Dame Julia King, an eminent engineer and one of the UK government’s official advisers at the Committee on Climate Change: “If President Trump wants to deliver greater job security for Americans, he should focus on clean and sustainable industries where the US has a competitive advantage. Those are the sectors that are set to prosper. He needs to build an economy for 2050, not one for 1950.”

Lord Nicholas Stern, a leading climate change economist at the London School of Economics: “If you want to make America great again, building modern, clean and smart infrastructure makes tremendous commercial and national sense. In the longer term, the low carbon growth story is the only growth story on offer. There is no long-term, high-carbon growth story, because destruction of the environment would reverse growth.”

Mark Campanale, founder of the Carbon Tracker Initiative think tank: “If you’re interested in quality, high paying and skilled jobs for the American middle classes, then renewable energy has to absolutely be the place to look. It’s a sector with more employees now than in the US coal industry and with a long way to grow.”

James Hansen, director of the Earth Institute at Columbia University: “If Trump wants to achieve the things that he claimed he would: improving the situation of the common man, the best way he could do this would be a program of a rising carbon fee with the money distributed to the public.”

Jennifer Morgan, co-executive director of Greenpeace International: “Mr. Trump, you might not realize it yet, but your action, or inaction, on climate will define your legacy as president. The renewable energy transformation is unstoppable and, if the US chooses to turn its back on the future, it will miss out on all the opportunities it brings in terms of jobs, investment and technology advances. China, India and others are racing ahead to be the global clean energy superpowers and surely the US, led by a businessman, does not want to be left behind.”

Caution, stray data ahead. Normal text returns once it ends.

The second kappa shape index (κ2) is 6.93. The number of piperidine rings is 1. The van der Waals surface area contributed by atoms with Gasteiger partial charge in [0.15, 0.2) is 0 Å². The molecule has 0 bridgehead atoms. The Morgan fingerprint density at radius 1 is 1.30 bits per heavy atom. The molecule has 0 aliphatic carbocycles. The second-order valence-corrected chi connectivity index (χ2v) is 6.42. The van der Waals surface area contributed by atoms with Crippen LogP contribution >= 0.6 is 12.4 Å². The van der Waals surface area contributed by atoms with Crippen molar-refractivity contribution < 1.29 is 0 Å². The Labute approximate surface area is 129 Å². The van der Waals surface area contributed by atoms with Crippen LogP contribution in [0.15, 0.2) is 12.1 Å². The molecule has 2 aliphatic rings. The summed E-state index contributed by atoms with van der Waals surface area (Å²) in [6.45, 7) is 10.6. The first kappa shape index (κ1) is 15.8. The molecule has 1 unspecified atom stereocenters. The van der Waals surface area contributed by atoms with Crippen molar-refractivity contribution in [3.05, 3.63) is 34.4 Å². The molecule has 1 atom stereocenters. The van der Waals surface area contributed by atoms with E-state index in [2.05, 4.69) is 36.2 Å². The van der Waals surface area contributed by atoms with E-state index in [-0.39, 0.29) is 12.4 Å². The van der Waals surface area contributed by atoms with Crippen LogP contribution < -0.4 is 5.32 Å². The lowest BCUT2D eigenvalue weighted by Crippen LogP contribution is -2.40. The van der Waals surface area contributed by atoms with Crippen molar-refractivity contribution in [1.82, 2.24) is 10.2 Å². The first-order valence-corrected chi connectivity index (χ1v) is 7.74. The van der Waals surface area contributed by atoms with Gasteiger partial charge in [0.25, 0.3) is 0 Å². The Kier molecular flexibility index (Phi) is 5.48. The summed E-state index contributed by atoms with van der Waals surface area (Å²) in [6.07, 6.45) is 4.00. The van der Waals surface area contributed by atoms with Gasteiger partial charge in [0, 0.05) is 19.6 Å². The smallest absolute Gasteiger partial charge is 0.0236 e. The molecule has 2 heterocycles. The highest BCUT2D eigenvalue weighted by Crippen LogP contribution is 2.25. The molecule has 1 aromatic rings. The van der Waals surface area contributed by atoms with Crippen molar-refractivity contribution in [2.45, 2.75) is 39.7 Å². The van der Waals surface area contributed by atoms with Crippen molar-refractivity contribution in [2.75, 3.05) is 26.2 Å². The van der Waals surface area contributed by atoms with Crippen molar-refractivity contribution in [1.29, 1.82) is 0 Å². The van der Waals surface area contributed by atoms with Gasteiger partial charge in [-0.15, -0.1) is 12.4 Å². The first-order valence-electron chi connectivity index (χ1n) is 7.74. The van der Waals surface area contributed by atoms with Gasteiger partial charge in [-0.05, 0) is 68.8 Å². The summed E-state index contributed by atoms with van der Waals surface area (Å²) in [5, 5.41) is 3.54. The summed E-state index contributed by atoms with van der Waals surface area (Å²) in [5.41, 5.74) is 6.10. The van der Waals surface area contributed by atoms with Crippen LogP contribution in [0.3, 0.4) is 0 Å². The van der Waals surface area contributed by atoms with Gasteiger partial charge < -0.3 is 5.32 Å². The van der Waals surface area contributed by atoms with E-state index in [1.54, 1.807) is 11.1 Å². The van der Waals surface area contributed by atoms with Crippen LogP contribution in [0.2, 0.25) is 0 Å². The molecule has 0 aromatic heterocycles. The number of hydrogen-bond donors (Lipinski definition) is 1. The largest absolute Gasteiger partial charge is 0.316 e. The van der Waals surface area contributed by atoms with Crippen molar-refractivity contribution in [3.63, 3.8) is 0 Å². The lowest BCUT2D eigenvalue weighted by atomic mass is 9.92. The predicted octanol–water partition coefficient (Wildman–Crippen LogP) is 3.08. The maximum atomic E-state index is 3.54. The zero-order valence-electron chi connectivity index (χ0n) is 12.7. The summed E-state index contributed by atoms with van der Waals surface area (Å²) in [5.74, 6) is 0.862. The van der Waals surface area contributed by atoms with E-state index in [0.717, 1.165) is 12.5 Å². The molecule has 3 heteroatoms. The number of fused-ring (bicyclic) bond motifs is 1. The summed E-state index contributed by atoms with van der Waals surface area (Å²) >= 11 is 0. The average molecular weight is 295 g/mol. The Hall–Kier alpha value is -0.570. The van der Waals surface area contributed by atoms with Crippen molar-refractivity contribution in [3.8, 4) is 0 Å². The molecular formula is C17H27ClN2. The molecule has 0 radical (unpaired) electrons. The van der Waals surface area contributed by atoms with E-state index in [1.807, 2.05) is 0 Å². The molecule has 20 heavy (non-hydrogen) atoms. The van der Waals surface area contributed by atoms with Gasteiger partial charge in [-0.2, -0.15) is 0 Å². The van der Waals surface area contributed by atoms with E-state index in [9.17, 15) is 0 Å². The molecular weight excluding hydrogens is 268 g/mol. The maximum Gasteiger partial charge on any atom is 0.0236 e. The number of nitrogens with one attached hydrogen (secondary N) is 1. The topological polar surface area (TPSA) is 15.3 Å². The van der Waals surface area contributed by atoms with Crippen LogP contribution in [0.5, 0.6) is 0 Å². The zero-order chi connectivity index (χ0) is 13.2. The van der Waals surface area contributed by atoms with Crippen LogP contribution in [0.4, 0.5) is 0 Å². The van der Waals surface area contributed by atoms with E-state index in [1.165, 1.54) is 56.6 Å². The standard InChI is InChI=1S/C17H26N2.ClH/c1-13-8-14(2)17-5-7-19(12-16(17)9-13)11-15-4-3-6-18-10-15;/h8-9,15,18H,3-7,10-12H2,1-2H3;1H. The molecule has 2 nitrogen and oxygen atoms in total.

Alden Meyer of the Union of Concerned Scientists in the US: “Trump’s stance threatens to diminish America’s standing in the world and to weaken the ability of US companies and workers to compete in the rapidly growing global market for clean energy technologies.”

May Boeve, head of climate campaign group 350.org: “Quit. But if you have to stick around, realize that the clean energy economy is the greatest, biggest job creator in history.”

Some leading figures, who will have to deal directly with the Trump administration, chose more diplomatic messages to the new president, while emphasizing the vital need to act on global warming:

Patricia Espinosa, executive secretary of the UN Framework Convention on Climate Change—the UN’s climate chief: “I look forward to working with your new administration to make the world a better place for the people of the US and for peoples everywhere in this very special world.”

Scientist Derek Arndt, at the National Oceanic and Atmospheric Administration, presenting the temperature data showing 2016 was the hottest year on record: “We present this assessment for the benefit of the American people.”

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Leading Climate Experts Have Some Advice for Donald Trump